Portland Pedestrian Killed by City Snow-Removal Vehicle

The Press Herald is reporting a 58-year-old pedestrian was killed by a city-owned truck in an accident that occurred on Congress Street shortly before 4 a.m. A dump truck driven by a 49-year-old city employee was carrying a load of snow near the Maine Turnpike overpass when it struck the victim, according to the Portland Police Department. This is one of several snow-related mishaps to make news recently — our injury attorneys in Portland recently blogged about several fatal accidents involving snowmobiles and Maine ski resorts.

Maine pedestrian accidents are a growing concern in urban areas. In this case, the victim’s family may look to either the city or their own auto insurance policy to make a recovery if the victim carried uninsured/underinsured motorist coverage.

The involvement of a city employee will complicate the victim’s family’s ability to make a recovery. A law firm with significant experience handling cases against municipalities and school boards should always be consulted as soon as possible after a serious or fatal accident involving a government entity.

In some cases, a municipality recognizes its liability and balances making a fair settlement to a citizen against the publicity and financial cost of litigation. But lawsuits against municipalities face additional legal hurdles and time constraints.

Municipalities in Maine are protected from legal liability via both the common law doctrine of sovereign immunity and the Maine Tort Claims Act of 1978. Exemptions to the MTCA include § 8104- A, which provides an exception to governmental immunity for a government entity’s “negligent acts or omissions arising out of and occurring during the performance of construction, street cleaning or repair operations on any highway, townway, sidewalk, parking area … including appurtenances necessary for the control of those ways ….”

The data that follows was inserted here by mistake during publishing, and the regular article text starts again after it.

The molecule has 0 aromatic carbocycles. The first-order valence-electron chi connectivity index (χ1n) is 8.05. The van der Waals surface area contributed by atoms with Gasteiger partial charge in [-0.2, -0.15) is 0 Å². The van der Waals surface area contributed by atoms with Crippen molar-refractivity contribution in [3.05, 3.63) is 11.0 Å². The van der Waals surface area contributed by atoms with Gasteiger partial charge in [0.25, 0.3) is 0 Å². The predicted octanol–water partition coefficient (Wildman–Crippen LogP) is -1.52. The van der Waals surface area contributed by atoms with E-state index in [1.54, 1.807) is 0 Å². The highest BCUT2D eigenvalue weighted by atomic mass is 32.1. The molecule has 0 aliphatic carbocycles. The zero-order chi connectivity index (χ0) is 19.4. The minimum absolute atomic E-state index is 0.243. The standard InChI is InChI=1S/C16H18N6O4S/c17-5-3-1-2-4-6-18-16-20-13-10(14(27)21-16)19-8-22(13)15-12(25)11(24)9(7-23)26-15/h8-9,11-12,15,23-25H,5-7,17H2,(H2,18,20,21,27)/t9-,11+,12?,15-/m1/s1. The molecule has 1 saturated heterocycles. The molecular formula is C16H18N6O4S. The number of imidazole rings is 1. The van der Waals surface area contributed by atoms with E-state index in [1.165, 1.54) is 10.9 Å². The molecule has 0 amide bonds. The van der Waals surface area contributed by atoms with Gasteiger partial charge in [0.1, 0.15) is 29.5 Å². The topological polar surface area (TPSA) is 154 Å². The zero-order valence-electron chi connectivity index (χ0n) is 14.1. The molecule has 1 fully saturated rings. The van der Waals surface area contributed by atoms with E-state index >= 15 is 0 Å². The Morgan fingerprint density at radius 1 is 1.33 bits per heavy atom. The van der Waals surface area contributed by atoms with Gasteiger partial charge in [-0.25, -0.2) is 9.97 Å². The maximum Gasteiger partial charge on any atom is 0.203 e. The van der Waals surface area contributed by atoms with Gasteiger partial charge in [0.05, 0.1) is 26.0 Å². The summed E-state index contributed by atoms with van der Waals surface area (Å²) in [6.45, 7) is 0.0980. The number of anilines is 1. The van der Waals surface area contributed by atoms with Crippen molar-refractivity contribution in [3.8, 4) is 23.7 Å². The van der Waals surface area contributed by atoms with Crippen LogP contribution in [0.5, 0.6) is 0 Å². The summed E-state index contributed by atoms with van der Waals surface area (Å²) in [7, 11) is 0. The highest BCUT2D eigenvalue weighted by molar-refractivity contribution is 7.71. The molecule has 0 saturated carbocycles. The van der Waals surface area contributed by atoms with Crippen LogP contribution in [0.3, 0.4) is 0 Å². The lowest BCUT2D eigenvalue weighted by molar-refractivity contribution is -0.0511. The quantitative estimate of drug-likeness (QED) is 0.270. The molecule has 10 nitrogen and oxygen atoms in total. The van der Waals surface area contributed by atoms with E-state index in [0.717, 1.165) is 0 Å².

The Municipal Risk Manager, a publication of the Maine Municipal Association, urges municipalities to take steps every winter to keep employees and citizens safe from injury. While these are just a few of the added protections enjoyed by municipal governments, agencies recognize winter weather often exposes cities and towns to legal liability.

Other types of injuries may be actionable under Local Highway Law § 3655, which governs recovery for injuries based on sidewalk defects.

In general, pedestrians and other victims attempting to make a claim against a local government entity will also face shorter time limits. The statute of limitations for claims under § 3655 is one year, while MTCA claims have a two-year statute of limitations. Damages for wrongful death claims are capped at $300,000 and $400,000 per occurrence, respectively.

States and towns are required under 23 MRS §1001 to remove snow from public roads. There are no state statutes that require property owners to remove snow from sidewalks, and 23 MRS §3658 provides legal immunity to towns for injuries caused by snow or ice on any sidewalk.

Nor are motorists required to remove snow from their vehicles as a matter of law. However, drivers with obstructed views caused by snow that are a hazard to other motorists can be cited under the state’s unsecured load laws or another relevant statute.

The reality is winter weather requires all of us to use due care and increases both our accident and liability risks. This is particularly true for business owners, schools, municipalities, and government entities.

Contact Peter Thompson & Associates at 1-800-804-2004 for a confidential consultation to discuss your rights.

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Maine Tort Claims Act

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